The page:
- The documentary transfer tax on real estate transactions, which would require a citywide two-thirds vote.
- Building permit fees.
- L.A. Department of Water & Power water rates, (especially with the federal government cutting off much of the region's Colorado River water supply due to the collapse of an agreement to transfer water from Imperial Valley farms).
- A bond measure for added police services, which could be assessed as an increased parcel tax.
Hikes in administrative fees could proliferate, especially as city departments feel more pressure to cut their budgets.
As of last week, the Hahn administration said it was "premature" to consider any such fee hikes.
"It's a nickel and diming process," said Fred Gaines, chairman of the Valley Industry and Commerce Association. "When you increase these fees, it puts that much more strain on businesses and makes L.A. that much less attractive."
Other cities impacted
Other cities across the region are also confronting declining or flat revenues and the prospect of steep cutbacks in state funding. Just last week, Long Beach city officials said they were considering a tax on entertainment-related tickets sold in the city and a parking tax to close an estimated $50 million budget hole in that city. Under state Proposition 218, both of those measures would need two-thirds voter approval.
But L.A.'s cost of doing business is consistently the highest in the region. "L.A. is handicapped when it comes to fees and taxes because it starts out as already the most expensive city," said consultant Larry Kosmont. "Thus, even though other cities will also raise fees and taxes, L.A.'s relative position will not change and it may even worsen."
Kosmont said that as leases within L.A. come up for renewal, companies already are more inclined to look at cheaper nearby locations. Any increases in fees in L.A. will only increase that motivation, he said.
"We don't want to see the city's budget balanced on the backs of businesses," said L.A. Area Chamber of Commerce President and Chief Executive Rusty Hammer. "Before the city goes and increases every fee and tax in the book, the city needs to look at little things it can do to save costs.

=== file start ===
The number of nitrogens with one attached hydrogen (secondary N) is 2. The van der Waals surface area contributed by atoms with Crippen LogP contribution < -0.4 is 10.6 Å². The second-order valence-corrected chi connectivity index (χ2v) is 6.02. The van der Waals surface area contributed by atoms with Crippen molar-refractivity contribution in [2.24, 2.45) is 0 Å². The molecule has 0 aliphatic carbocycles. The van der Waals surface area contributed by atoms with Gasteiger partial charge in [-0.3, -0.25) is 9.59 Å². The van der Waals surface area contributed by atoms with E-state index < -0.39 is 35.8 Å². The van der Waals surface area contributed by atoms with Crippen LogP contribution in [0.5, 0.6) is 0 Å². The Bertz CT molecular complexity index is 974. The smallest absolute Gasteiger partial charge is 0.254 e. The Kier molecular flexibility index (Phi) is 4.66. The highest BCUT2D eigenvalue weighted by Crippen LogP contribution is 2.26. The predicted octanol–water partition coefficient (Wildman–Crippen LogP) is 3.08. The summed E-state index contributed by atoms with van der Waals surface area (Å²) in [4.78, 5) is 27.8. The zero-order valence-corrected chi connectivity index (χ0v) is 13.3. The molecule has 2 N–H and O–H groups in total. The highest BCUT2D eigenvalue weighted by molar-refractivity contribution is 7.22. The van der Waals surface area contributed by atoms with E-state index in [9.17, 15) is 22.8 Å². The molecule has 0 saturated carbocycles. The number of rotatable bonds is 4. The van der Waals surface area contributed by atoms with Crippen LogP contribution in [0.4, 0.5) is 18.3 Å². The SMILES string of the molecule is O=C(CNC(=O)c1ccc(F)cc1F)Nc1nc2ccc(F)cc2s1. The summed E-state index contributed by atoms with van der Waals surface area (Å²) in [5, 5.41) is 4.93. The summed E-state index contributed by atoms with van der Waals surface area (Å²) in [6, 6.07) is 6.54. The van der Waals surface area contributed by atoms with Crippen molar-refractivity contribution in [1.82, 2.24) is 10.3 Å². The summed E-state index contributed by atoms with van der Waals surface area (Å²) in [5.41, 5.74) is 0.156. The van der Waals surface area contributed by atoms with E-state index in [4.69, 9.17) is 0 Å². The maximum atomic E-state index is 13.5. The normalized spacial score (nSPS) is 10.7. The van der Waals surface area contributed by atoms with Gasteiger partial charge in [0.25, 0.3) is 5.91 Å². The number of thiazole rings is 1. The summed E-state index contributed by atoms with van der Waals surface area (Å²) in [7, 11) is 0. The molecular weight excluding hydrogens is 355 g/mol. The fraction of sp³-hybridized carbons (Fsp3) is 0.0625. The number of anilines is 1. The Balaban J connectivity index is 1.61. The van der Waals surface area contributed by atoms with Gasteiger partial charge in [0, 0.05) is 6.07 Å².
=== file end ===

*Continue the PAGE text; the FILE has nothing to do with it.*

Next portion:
The city should also go through a zero-based budgeting process, where each program is weighed on its merits and a decision is made on whether it is necessary at all, Hammer said. "That mindset just doesn't exist right now in the city," he said.
Tax reform pushed
More important, said Hammer and Gaines, is to enact substantial business tax reform.
"The biggest problem by far is the gross receipts tax," Gaines said. "If you didn't have that kind of huge disparity between L.A. and surrounding cities, then raising the sewer service fee 3 percent or a building permit fee 5 percent wouldn't be that big a deal. The gross receipts tax is the big fish here."
Later this month, the city's Office of Finance is expected to select a consultant to evaluate alternatives to the gross receipts tax, a process that is expected to take several months.
Meanwhile, progress on reforming the existing gross receipts tax is moving very slowly. Last August, Hahn and the Business Tax Advisory Committee introduced a package of reforms that included eliminating taxes businesses pay on money passed through to subcontractors and expanding the small business exemption.
"The mayor is very concerned about making sure we create a business-friendly atmosphere," Middlebrook said. "That's why he put such a high priority on reforming the business tax."